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By Hara Shintaro |
With the breaking of the 8-party coalition under the Move Forward Party and the formation of a new government headed by Pheu Thai, questions have been raised about how the peace process will progress in Thailand's Deep South. Hara Shintaro writes about the prospects of peace in the Deep South under the new government.
By Muhammad Dueramae |
<p>Two representatives of Buddhists in the Deep South group have gone to Malaysia to meet leading figures in the insurgency. The conversation hints at positive signs toward greater public participation in the peace process.</p>
<p dir="ltr">Officials have confirmed the death of a key leader of Barisan Revolusi Nasional (BRN), the largest armed insurgent group operating in Thailand’s restive Deep South. Authorities claim the death will not disturb ongoing peace talks between the government and rebel groups.</p> <p dir="ltr">On 15 January 2017, Gen Aksara Kerdphol, who leads the government’s committee on border province peace talks, confirmed the passing of Sapaeing Baso, a leader of BRN.</p>
By Thaweeporn Kummetha |
<p dir="ltr">Romadon Panjor, editor of the Deep South Watch website, presented his Master’s Degree thesis at the Faculty of Political Science, Thammasat University, on how the Thai state has created a large number of terms over the past 12 years’ of violence in the Deep South that obfuscate the political intentions of the Patani liberation movement and deters international intervention. On the other hand, the insurgency has also created terms that Thais have never heard before and that challenge the mainstream Thai discourse.</p> <p></p>
<div>In response to recent bomb attacks, the junta will establish a ‘front-line cabinet’ working directly under the junta’s supervision to resolve conflicts in Thailand’s restive Deep South.&nbsp;</div> <div>&nbsp;</div> <div>The junta is in the process of establishing a ‘front-line cabinet’, Gen Prayut Chan-o-cha, the junta head and Prime Minister, told the media at Government House on 13 September 2016. This cabinet is expected to work directly under the junta on the peace talks process with Deep South insurgents. </div>
<p dir="ltr">In an unusual move, an insurgent militant affiliated with the largest Deep South insurgent group has claimed responsibility for both a recent attack on a school in Narathiwat and the Mother’s Day attack. &nbsp;&nbsp;&nbsp;</p>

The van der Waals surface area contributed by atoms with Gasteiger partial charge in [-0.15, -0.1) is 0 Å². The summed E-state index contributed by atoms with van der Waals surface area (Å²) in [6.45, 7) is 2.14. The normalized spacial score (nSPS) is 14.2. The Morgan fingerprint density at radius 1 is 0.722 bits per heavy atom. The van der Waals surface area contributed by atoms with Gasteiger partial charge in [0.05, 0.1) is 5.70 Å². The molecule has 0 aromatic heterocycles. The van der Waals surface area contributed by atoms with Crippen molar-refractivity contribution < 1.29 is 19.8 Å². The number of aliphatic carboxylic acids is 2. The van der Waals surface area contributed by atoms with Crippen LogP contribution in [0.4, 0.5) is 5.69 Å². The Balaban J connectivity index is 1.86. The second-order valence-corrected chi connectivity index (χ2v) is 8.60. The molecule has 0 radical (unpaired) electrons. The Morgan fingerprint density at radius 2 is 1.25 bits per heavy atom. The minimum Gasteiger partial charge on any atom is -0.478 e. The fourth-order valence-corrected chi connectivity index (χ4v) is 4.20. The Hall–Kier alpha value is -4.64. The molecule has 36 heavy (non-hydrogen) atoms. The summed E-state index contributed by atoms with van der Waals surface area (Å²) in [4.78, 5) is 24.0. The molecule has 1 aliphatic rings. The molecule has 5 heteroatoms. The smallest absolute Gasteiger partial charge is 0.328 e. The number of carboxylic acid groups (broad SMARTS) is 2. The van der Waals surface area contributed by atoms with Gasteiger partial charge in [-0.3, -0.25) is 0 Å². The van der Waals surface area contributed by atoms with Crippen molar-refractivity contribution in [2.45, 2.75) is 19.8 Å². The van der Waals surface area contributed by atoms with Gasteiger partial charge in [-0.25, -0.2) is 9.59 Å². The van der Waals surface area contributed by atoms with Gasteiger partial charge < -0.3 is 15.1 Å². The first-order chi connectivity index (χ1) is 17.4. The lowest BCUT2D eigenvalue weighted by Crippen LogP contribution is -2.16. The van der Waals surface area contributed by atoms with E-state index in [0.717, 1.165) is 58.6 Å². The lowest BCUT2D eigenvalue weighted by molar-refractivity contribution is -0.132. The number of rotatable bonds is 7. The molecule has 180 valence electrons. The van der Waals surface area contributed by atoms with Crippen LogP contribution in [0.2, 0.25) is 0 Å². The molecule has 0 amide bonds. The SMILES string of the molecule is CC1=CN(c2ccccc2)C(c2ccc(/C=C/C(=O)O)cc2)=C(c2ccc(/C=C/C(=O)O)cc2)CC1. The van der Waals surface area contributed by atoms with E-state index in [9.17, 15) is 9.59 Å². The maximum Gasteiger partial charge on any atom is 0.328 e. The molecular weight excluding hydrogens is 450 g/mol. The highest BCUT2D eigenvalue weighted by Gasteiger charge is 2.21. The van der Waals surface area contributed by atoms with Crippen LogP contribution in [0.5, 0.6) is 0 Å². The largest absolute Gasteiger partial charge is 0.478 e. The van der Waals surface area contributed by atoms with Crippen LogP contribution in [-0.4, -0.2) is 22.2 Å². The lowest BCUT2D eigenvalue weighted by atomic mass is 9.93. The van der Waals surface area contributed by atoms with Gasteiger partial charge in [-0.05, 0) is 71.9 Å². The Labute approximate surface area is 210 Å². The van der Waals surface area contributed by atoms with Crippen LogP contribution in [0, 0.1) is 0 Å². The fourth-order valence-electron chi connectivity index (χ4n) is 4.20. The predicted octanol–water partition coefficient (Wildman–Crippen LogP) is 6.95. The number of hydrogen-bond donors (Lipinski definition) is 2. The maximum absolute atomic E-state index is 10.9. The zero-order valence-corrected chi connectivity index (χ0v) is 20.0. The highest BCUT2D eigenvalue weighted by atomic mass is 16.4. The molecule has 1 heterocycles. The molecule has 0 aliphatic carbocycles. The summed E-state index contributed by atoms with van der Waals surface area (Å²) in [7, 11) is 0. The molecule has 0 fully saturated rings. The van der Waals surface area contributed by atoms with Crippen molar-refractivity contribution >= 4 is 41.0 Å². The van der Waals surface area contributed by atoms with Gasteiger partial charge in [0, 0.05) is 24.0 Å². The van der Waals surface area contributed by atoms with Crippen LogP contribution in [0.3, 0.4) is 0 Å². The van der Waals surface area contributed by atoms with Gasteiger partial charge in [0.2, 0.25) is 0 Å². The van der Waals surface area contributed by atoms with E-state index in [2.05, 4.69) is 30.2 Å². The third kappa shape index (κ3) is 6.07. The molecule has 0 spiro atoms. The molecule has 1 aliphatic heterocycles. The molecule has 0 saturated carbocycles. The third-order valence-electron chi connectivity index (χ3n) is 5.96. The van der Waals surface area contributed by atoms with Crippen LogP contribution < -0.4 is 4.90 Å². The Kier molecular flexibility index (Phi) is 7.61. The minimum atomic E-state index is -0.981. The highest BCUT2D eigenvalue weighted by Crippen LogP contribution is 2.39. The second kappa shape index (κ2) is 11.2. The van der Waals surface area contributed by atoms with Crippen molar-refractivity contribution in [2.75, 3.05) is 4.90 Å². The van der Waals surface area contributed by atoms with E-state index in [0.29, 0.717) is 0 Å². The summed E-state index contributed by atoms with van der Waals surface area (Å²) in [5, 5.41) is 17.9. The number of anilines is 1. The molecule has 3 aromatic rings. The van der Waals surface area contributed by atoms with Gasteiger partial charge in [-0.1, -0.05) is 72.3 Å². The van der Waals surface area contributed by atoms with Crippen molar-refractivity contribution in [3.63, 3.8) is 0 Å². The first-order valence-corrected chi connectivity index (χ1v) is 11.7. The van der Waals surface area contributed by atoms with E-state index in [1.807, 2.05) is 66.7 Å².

By Human Rights Watch (HRW) |
<p>Alleged separatist insurgents detonated a bomb in southern&nbsp;<a href="">Thailand</a>&nbsp;outside a school that killed a man and his daughter, Human Rights Watch said today. The deliberate attack on the school, a civilian structure, amounts to a war crime and denies children their right to education.</p>
By Human Rights Watch (HRW) |
<p>Separatist insurgents in&nbsp;<a data-saferedirecturl=";q=;source=gmail&amp;ust=1472174002081000&amp;usg=AFQjCNFbEEEStrBVL5ZnelFIm-00oyUPRw" href="" target="_blank">Thailand</a>’s southern border provinces have committed an apparent series of bombings against civilians that may amount to crimes against humanity, Human Rights Watch said today.&nbsp;<br /></p>
<div>Experts have concluded that the bombings in Thai tourist spots that took place on the Queen’s Birthday were the work of southern insurgent group Barisan Revolusi Nasional (BRN). </div>
By John Draper |
<p>On June 13, the UN High Commissioner for Human Rights welcomed Thailand’s decision to enact the Prevention and Suppression of Torture Act. However, the Internal Security Operations Command (ISOC) is currently suing three authors of a report published earlier this year on alleged military torture practices in the Deep South. Ignoring the 12 Core Values of Thai People is how to lose Thailand’s 4GW in the Deep South.</p> <p><strong>Thailand’s Fourth Generation War</strong></p>
<p>After the seizure of a public hospital in the Deep South sparked outrage from both the authorities and civil groups, the Thai military said that they have to tighten control over the region amid calls from activists that they should step back for civilian protection.</p>
By Duayjai Group, Cross Cultural Foundation (CrCF) and Patani Human Rights Organization |
<div>In pursuance to the violence in the Cho-airong Hospital on 13 March 2016, the Permanent Secretary of Ministry of Public Health, Dr Sophon Mekthon said that the siege by the insurgents did not last so long and none of the health personnel was harmed, though damages have been inflicted on property including computers, desks, doors, etc. All medical personnel, nurses and doctors, are fine as well as the patients. High ranking officers will be dispatched there to inspect the situation and will report more information to the Ministry later. </div>